Synthesis, Characterization, and Structures of Indium In(DTPA-BA2) and Yttrium Y(DTPA-BA2)(CH3OH) Complexes (BA = Benzylamine):  Models for 111In- and 90Y-Labeled DTPA-Biomolecule Conjugates

2004-09-20T00:00:00Z (GMT) by Wen-Yuan Hsieh Shuang Liu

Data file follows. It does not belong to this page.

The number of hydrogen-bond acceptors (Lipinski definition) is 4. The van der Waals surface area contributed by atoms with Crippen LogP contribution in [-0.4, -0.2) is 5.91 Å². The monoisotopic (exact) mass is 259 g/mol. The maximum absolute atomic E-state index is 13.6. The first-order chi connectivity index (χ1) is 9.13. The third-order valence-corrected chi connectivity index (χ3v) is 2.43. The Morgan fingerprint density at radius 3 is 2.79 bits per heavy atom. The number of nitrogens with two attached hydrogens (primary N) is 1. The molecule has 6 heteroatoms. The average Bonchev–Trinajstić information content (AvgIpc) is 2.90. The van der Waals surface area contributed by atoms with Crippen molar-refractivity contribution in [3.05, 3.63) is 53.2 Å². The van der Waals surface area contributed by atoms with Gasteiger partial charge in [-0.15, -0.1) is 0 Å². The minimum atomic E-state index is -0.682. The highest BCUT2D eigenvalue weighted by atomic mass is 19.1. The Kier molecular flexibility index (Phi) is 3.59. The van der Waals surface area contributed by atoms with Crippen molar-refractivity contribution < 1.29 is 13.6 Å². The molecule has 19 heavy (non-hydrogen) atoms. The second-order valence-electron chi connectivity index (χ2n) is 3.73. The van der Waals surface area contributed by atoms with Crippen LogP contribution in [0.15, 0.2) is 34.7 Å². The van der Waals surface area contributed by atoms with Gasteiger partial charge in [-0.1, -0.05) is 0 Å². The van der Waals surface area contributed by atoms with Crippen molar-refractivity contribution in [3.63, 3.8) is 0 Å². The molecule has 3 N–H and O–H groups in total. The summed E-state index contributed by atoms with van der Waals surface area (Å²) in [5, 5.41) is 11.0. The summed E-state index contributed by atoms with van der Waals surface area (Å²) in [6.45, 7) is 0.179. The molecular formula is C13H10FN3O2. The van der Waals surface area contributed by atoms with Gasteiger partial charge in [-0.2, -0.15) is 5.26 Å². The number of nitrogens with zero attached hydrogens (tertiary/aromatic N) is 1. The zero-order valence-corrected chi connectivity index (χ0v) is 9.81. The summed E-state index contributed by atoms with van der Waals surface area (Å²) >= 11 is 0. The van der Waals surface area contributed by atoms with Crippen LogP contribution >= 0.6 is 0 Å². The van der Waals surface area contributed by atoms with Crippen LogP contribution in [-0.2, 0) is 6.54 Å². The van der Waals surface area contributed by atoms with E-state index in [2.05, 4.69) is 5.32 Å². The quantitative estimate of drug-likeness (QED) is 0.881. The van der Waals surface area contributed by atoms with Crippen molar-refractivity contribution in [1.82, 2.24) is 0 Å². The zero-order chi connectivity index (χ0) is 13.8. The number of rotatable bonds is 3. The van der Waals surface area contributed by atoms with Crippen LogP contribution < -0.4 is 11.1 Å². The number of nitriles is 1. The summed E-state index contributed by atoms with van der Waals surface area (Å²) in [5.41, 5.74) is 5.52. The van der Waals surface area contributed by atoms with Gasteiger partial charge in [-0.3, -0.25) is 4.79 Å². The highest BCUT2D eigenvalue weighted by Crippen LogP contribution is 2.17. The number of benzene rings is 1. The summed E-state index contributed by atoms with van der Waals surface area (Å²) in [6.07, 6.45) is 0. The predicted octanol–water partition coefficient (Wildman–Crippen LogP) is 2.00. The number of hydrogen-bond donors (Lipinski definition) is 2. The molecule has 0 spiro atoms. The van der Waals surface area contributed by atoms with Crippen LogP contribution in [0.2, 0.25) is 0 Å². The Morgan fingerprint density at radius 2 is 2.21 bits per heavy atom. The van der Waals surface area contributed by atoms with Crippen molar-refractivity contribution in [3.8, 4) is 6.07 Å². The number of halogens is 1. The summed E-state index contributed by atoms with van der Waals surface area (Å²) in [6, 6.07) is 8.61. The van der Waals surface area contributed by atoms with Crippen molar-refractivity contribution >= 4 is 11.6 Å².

To explore structural differences in In3+, Y3+, and Lu3+ chelates, we prepared M(DTPA-BA2) complexes (M = In, Y, and Lu; DTPA-BA2 = N,N‘ ‘-bis(benzylcarbamoylmethyl)diethylenetriamine-N,N‘,N‘ ‘-triacetic acid) by reacting the trisodium salt of DTPA-BA2 with 1 equiv of metal chloride or nitrate. All three complexes have been characterized by elemental analysis, HPLC, IR, ES-MS, and NMR (1H and 13C) methods. ES-MS spectral and elemental analysis data are consistent with the proposed formula for M(DTPA-BA2) (M = In, Y, and Lu) and have been confirmed by the X-ray crystal structures of both In(DTPA-BA2)·2H2O and Y(DTPA-BA2)(CH3OH) complexes. By a reversed-phase HPLC method, it was found that In(DTPA-BA2) is more hydrophilic than M(DTPA-BA2) (M = Y and Lu), most likely due to the dissociation of the two carbonyl oxygen donors in solution. The X-ray crystal structure of In(DTPA-BA2) revealed a rare example of an eight-coordinated In3+ complex with DTPA-BA2 bonding to the In3+ in a distorted square antiprism coordination geometry. Both benzylamine groups are in the trans position relative to the acetate-chelating arm that is attached to the central N atom. The Y3+ in Y(DTPA-BA2)(CH3OH) is nine-coordinated with an octadentate DTPA-BA2 and a methanol oxygen. The coordination geometry is best described as a tricapped trigonal prism. One benzylamine group is trans and the other cis to the acetate-chelating arm that is attached to the central N atom. All three M(DTPA-BA2) complexes (M = In, Y, and Lu) exist as at least three isomers in solution (∼10 mM), as shown by the presence of 6−8 overlapped 1H NMR signals from the methylene hydrogens of the benzylamine groups. The coordinated DTPA-BA2 remains rigid even at temperatures >85 °C. The exchange rate between different isomers in M(DTPA-BA2) (M = In, Y, and Lu) is relatively slow at high concentrations (>1.0 mM), but it is fast due to the partial dissociation and rapid interconversion of different isomers at lower concentrations (∼10 μM). It is not surprising that M(DTPA-BA2) complexes (M = In, Y, and Lu) appear as a single peak in their respective HPLC chromatogram.